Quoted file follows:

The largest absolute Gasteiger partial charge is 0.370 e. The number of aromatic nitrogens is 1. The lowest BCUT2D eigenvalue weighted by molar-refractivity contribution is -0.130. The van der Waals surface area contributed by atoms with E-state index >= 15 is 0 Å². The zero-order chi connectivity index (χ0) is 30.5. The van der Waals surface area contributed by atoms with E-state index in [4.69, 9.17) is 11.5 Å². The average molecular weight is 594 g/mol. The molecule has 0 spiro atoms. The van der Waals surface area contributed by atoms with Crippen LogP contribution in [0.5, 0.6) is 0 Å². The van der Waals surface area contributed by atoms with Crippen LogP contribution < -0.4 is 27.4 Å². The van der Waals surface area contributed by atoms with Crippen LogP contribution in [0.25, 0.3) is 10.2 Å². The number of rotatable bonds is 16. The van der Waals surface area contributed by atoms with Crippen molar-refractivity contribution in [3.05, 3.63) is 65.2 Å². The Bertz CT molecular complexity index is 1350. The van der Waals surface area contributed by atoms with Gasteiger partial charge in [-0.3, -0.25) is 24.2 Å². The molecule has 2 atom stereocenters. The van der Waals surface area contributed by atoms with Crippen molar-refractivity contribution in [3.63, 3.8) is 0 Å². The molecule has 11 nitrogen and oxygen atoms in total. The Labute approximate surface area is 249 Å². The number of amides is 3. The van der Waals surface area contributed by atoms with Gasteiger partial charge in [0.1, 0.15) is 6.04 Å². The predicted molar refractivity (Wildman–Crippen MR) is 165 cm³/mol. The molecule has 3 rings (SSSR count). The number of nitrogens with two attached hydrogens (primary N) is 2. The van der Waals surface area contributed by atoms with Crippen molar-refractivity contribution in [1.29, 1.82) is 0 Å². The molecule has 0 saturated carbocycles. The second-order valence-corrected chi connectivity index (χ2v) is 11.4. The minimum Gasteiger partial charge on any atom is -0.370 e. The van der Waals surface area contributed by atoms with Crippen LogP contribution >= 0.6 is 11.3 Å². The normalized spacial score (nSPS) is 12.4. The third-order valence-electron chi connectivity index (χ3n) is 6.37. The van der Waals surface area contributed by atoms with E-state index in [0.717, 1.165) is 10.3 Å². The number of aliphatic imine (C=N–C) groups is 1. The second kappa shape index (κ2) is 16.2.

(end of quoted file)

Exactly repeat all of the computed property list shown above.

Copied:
The largest absolute Gasteiger partial charge is 0.370 e. The number of aromatic nitrogens is 1. The lowest BCUT2D eigenvalue weighted by molar-refractivity contribution is -0.130. The van der Waals surface area contributed by atoms with E-state index >= 15 is 0 Å². The zero-order chi connectivity index (χ0) is 30.5. The van der Waals surface area contributed by atoms with E-state index in [4.69, 9.17) is 11.5 Å². The average molecular weight is 594 g/mol. The molecule has 0 spiro atoms. The van der Waals surface area contributed by atoms with Crippen LogP contribution in [0.5, 0.6) is 0 Å². The van der Waals surface area contributed by atoms with Crippen LogP contribution < -0.4 is 27.4 Å². The van der Waals surface area contributed by atoms with Crippen LogP contribution in [0.25, 0.3) is 10.2 Å². The number of rotatable bonds is 16. The van der Waals surface area contributed by atoms with Crippen molar-refractivity contribution in [3.05, 3.63) is 65.2 Å². The Bertz CT molecular complexity index is 1350. The van der Waals surface area contributed by atoms with Gasteiger partial charge in [-0.3, -0.25) is 24.2 Å². The molecule has 2 atom stereocenters. The van der Waals surface area contributed by atoms with Crippen molar-refractivity contribution in [3.63, 3.8) is 0 Å². The molecule has 11 nitrogen and oxygen atoms in total. The Labute approximate surface area is 249 Å². The number of amides is 3. The van der Waals surface area contributed by atoms with Gasteiger partial charge in [0.1, 0.15) is 6.04 Å². The predicted molar refractivity (Wildman–Crippen MR) is 165 cm³/mol. The molecule has 3 rings (SSSR count). The number of nitrogens with two attached hydrogens (primary N) is 2. The van der Waals surface area contributed by atoms with Crippen molar-refractivity contribution in [1.29, 1.82) is 0 Å². The molecule has 0 saturated carbocycles. The second-order valence-corrected chi connectivity index (χ2v) is 11.4. The minimum Gasteiger partial charge on any atom is -0.370 e. The van der Waals surface area contributed by atoms with Crippen LogP contribution >= 0.6 is 11.3 Å². The normalized spacial score (nSPS) is 12.4. The third-order valence-electron chi connectivity index (χ3n) is 6.37. The van der Waals surface area contributed by atoms with E-state index in [0.717, 1.165) is 10.3 Å². The number of aliphatic imine (C=N–C) groups is 1. The second kappa shape index (κ2) is 16.2.